Teachers’ Job Satisfaction: Content Area in Relation to Middle School Teachers’ Job Satisfaction
Date of Award
Master of Science (MS)
STEM Education & Professional Studies
Occupational and Technical Studies
Retaining high quality teachers to counteract the teacher shortage happening across the nation has been a focus of the education system. Middle school educators require a certain skill set and knowledge to be effective at this vital time in their student’s lives. These specific set of educators have not been exempt from the shortage statistic. A teachers’ overall job satisfaction plays a major role in their decision making on a daily basis and their longevity in the profession. Although there are studies on teachers’ job satisfaction, there is minimal research available on how the content area a middle school teacher teaches affects their job satisfaction.
This study explores the relationship between the variable of content area in relation to middle school teachers’ job satisfaction. All core content teachers at Currituck County Middle and Moyock Middle School were sent a demographic, aJIG, and aJDI questionnaire to measure job satisfaction. There were 25 participants in the study: eight from English language, nine from math, four from science, and four from social studies. Using the responses and scoring from the aJIG and JDI, a one-way ANOVA was conducted, along with descriptive statistics. The results and conclusions of the ANOVA suggest that there is no relationship between the core content area a teacher teaches and their job satisfaction. The descriptive statistics showed differences in the means of responses between variables and content areas, with English language arts teachers (M = 77.25) scoring the highest mean score and science teachers (M = 61.75) scoring the lowest mean score, out of a total of 114 points.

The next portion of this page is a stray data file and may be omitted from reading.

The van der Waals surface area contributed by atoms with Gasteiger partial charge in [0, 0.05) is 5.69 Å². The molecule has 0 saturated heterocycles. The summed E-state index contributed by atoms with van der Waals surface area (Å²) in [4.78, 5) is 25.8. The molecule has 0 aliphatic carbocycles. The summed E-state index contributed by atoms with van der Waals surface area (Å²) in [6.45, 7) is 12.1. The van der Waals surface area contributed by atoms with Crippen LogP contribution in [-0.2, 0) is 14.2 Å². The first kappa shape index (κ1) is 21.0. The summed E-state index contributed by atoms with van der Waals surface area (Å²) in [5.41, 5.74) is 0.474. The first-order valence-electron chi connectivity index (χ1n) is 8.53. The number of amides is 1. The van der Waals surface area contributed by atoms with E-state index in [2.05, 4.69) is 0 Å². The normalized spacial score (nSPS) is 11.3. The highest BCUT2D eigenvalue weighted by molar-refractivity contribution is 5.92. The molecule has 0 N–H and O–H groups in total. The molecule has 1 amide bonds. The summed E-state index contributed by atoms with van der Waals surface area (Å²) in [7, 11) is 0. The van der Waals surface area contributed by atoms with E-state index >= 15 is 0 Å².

Potter, Ashley, "Teachers’ Job Satisfaction: Content Area in Relation to Middle School Teachers’ Job Satisfaction" (2019). OTS Master's Level Projects & Papers. 596.
A Research Paper Submitted to the Faculty of Old Dominion University in Partial Fulfillment of the Requirements of the for the Degree of MASTERS OF SCIENCE [Occupational and Technical Studies]